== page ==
(c. 535-592)
   King of the Merovingian Franks, grandson of the great king Clovis, and favorite ruler of the bishop and historian Gregory of Tours, Guntram ruled over Burgundy, one of the kingdoms of the Franks, during a particularly tumultuous period in Merovingian history. Although at odds at times with his brothers, Guntram often sought to keep the peace and generally sought to promote unity and family interests rather than foment civil war and division. Despite differences with Fredegund, the wife of his brother Chilperic, he put personal interests aside to protect her son and his nephew, Chlothar II. He was also supportive of the church in his kingdom, and he was believed able to perform miracles by some of his contemporaries. Although he won the favor of church leaders because of his endorsement of religious reform, Guntram's piety could sometimes be a liability because it kept him from instilling fear in his subjects or rivals.
   Guntram came to power on the death of his father, Chlotar I, in 561. He was joined by his brothers Charibert I, Chilperic, and Sigebert, with whom he came into conflict with over the division of Chlotar's kingdom. Traditionally, each of the sons of a Merovingian king would inherit part of the realm, a custom that in Guntram's generation caused great difficulty of the family. The conflict between the brothers was worsened, perhaps by the death of Charibert, certainly by the rivalry that also existed between Brunhilde, a Visigothic princess and the wife of Sigebert, and Fredegund, the wife of Chilperic. Guntram often found himself in the middle of the conflict between his brothers and between their wives, but he bore the brunt of his brothers' aggression. In 568, for example, Sigebert invaded Guntram's share of the kingdom and attempted to seize the city of Arles. Guntram and his armies were able to repel the invasion, and Sigebert lost many of his soldiers as they crossed the Rhone River after being turned away in their assault on Arles. In the 570s, the brothers once again came into conflict. In 573 a dispute broke out between Guntram and Sigebert that grew into a wider conflict involving all the brothers and their allies. Sigebert called on his allies among the Avars and faced an attack by Chilperic, who had formed an alliance with Guntram. Despite their combined might, Guntram and Chilperic were no match for Sigebert, and Guntram made peace with Sigebert in 575. Indeed, Sigebert seemed the most powerful of the three brothers and was on the point of eliminating Chilperic when Chilperic managed to assassinate his brother.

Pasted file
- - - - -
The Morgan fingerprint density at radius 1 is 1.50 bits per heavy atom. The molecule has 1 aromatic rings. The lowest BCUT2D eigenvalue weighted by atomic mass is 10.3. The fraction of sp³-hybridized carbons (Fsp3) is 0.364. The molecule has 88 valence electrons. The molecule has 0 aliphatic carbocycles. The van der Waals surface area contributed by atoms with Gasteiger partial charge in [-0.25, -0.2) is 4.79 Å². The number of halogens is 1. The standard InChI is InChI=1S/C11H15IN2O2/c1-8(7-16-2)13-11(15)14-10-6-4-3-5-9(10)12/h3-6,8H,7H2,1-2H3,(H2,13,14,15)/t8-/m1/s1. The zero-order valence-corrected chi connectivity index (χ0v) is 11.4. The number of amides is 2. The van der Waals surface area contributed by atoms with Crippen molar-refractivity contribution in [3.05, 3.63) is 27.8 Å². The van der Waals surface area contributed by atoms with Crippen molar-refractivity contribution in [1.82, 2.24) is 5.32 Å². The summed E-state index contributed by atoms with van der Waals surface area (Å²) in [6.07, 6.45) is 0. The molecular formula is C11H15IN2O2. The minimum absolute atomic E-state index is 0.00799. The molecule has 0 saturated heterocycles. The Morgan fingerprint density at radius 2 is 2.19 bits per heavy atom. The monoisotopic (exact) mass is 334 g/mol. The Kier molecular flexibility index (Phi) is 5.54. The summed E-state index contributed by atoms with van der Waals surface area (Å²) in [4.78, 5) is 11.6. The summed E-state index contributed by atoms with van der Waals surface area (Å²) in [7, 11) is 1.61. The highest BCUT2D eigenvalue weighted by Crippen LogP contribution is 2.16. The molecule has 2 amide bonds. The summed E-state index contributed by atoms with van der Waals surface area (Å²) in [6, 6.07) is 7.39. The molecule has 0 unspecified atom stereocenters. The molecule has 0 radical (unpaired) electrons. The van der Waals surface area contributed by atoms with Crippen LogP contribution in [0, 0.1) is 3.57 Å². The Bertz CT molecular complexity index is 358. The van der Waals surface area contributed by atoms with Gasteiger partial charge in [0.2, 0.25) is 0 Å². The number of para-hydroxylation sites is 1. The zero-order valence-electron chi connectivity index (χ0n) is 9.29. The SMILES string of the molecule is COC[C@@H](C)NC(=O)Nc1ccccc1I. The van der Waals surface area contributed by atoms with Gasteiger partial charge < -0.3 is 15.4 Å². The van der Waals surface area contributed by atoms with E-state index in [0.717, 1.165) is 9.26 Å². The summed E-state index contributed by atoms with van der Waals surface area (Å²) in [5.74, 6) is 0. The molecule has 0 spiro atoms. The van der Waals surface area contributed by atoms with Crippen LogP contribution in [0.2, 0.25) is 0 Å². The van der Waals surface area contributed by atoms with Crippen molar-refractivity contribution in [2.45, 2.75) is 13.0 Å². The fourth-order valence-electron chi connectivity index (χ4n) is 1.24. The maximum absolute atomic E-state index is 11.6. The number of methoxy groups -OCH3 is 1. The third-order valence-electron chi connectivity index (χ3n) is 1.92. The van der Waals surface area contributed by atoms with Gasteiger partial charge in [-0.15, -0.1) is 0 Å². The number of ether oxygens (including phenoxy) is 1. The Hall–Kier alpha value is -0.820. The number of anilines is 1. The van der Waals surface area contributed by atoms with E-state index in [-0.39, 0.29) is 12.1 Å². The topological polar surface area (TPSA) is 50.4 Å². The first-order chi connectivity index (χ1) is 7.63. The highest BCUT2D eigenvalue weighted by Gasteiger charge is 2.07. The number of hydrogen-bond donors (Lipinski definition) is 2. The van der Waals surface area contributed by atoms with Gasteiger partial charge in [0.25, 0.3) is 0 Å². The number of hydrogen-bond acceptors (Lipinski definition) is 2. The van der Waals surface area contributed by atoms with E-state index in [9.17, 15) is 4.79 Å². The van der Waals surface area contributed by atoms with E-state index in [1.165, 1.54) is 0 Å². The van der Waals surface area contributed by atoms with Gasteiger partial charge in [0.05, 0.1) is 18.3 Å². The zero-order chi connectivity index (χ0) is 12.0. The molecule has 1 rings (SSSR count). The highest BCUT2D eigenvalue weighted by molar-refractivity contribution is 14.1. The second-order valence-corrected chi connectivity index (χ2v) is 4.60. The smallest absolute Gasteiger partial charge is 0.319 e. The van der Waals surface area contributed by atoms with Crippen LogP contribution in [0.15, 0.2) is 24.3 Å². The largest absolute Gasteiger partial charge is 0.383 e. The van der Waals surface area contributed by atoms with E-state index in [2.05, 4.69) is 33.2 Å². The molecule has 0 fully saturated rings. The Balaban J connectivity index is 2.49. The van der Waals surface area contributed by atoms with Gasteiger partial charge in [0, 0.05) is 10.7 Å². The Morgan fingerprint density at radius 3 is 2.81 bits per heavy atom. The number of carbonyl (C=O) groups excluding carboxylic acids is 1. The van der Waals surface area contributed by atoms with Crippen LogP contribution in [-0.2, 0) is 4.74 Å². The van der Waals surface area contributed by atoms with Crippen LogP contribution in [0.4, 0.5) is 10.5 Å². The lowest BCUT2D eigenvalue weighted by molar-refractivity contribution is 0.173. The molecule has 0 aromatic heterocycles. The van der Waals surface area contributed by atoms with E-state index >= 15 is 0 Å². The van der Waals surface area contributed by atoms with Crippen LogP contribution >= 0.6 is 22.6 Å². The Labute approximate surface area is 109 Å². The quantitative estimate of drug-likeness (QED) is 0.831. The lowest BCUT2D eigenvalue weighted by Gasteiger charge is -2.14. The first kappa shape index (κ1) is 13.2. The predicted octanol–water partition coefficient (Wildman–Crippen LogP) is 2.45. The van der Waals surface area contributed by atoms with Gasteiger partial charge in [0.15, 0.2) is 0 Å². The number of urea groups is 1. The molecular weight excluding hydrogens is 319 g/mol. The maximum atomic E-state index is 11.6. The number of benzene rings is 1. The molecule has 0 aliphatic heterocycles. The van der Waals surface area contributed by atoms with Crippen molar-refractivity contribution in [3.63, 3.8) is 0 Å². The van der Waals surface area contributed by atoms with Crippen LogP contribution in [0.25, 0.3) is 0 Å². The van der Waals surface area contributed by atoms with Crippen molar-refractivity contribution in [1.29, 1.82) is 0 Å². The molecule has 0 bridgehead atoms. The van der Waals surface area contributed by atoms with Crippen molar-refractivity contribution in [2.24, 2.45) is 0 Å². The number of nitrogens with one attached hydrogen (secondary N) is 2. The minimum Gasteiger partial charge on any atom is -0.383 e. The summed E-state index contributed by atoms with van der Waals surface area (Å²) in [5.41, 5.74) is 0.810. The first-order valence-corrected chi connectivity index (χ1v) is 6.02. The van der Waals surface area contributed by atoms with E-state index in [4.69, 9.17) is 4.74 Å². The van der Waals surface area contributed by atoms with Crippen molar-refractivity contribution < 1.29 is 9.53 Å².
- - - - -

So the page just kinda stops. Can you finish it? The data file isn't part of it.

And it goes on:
The death of Sigebert changed the landscape of the Merovingian kingdoms and altered the relationship of Guntram with the surviving members of his family. Chilperic once again became the aggressor in the family, and Guntram sought to protect his own interests and those of his nephew Childebert II (d. 596), successor of Sigebert. Chilperic struck quickly to seize cities belonging to Childebert, and Guntram took steps to protect his nephew and ensure his position as king. Although Guntram and Childebert had a falling out in the early 580s and Childebert joined with Chilperic, the two kings, Guntram and his nephew, remained on good terms after their falling out and remained allies against Chilperic until Chilperic's murder in 584. Once again the death of his brother altered Guntram's position in the kingdom. At first, Guntram was suspicious of the paternity of Chlotar II, Chilperic's son by Fredegund and his heir. Fredegund was reluctant to have the child baptized, which would have made Guntram the godfather, and she kept Chlotar from Guntram. As a result, Guntram became skeptical of Fredegund's claim that Chilperic was Chlotar's father. Ultimately, Fredegund and Guntram became reconciled, and Guntram remained Chlotar's defender until Guntram's death in 592. It should also be noted that Guntram's defense of family interests was not limited to the sons of his brothers. He was a staunch defender of his nieces, who were married or betrothed to Visigothic kings. He took a keen interest in the fate of Ingunde, who married the rebel Hermenegild, and was active in the failed negotiations over the marriage between Reccared and Chlodosind. Indeed, in both cases Guntram attacked Visigothic territory, unsuccessfully, in defense of family interests.